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It’s been a while since I’ve shared a prayer from my very talented friend and colleague, Jane Zwart. It seemed particularly appropriate, given the change this time of the year when we change our clocks and begin to have a different relationship with the light. May this bless you today.

Dear Jesus,

The scriptures tell us that, when you return, you “will bring to light things now hidden in darkness and will disclose the purposes of the heart.” Jesus, we scarcely know what to do with a promise so vast. In part, we long for its fulfillment–for your second coming.

So many things, after all, are “now hidden in darkness.” If we’re honest, we could write lists, some of us, of the explanations we feel God owes us. Because we do suffer in the dark. We suffer without understanding why cancer colonizes our organs, why addiction grasps the scruff of our necks, why debt nips at our heels, why anxiety tightens a vice around our chests. 

Jesus, we pray for those among us who suffer without knowing why.

And we pray for those who suffer things that we who have always had asylum and bread cannot fathom. For we are in the dark, too, about others’ desperation, even as we don’t know why we’ve been spared the bombs that flatten cities from above and the earthquakes that topple them from below, why we’ve been spared the famines that shrink villages, why we’ve been spared the violence that surprises– and does not surprise–American towns again and again. 

Jesus, we pray for those whose suffering we cannot comprehend.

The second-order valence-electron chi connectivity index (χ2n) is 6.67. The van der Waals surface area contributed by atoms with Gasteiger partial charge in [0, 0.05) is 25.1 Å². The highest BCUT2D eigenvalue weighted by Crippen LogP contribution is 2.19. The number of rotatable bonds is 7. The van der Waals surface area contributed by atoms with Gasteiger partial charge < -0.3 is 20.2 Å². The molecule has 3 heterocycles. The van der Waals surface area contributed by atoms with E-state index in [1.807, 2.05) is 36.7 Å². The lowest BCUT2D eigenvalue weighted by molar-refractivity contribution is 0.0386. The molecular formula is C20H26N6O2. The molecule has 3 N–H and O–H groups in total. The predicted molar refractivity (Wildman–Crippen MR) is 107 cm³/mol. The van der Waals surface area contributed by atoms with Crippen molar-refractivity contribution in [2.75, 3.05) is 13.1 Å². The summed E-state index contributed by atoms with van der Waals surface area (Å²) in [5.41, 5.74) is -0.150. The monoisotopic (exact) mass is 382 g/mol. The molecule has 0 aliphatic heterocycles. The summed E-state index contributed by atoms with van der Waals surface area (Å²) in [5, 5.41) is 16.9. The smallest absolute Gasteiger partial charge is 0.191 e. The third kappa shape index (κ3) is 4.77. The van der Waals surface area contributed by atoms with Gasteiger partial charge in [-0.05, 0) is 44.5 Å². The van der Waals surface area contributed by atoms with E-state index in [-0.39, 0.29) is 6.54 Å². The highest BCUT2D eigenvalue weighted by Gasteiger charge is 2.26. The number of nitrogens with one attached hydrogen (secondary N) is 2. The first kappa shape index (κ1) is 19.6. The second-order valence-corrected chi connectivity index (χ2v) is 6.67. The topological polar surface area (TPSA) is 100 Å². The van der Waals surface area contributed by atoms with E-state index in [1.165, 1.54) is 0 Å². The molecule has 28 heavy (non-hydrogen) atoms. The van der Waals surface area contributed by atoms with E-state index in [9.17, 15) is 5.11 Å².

We pray for relief from suffering. We pray to be released from doubt. We pray for you to come again, when you “bring to light things now hidden in darkness.” 

But we also know, O Christ, that if you come and “disclose the purposes of the heart,” it is not just the tyrants you will find hateful and selfish and haughty. It is us. So part of us fears this promise of your second coming, as well.

At least until we reckon, again, with your first coming. For even as you will come again, bringing light to our bewilderments and secrets, you have also already come: the Light of the World. And even as you will come again and reveal and correct the purposes of human hearts, you have already come, disclosing on the cross the purpose of your heart: to so love the world. 

Which is why we ask you to let us carry a little of that light in this world, to answer the unfairness of suffering with the scandal of the gospel, to answer inexplicable hurt with prodigal mercy. 

And we are bold to ask even more: for your kingdom to come, on earth as it is in heaven. For the second coming, when you will be all in all, when we will dwell, done with illusions, in the radiance of your love. Amen.

Photo by Johannes Plenio on Unsplash

Jennifer L. Holberg

I’ve taught English at Calvin College since 1998–where I get to read books and talk about them for a living. What could be better? Along with my wonderful colleague, Jane Zwart, I am the co-director of the Calvin Center for Faith and Writing, which is the home of the Festival of Faith and Writing as well as a number of other exciting endeavors. Given my interest in teaching, I’m the founding co-editor of the Duke University Press journal Pedagogy: Critical Approaches to Teaching Literature, Language, Composition and Culture (and yes, I realize that that is a very long subtitle). I also do various administrative things across campus. As an Army brat, I’ve never lived anywhere as long as I’ve now lived in Grand Rapids. I count myself rich in friends and family. I enjoy kayaking and hiking. I collect cookbooks (and also like to cook), listen to all kinds of music, and watch all manner of movies and tv shows. I love George Eliot, Jane Austen, Marilynne Robinson, Dante, E.M. Delafield, Tennyson, Hopkins, and Charlotte Bronte (among others). And I have a bumper sticker on my car that says: “I’d rather be reading Flannery O’Connor.” Which is true.


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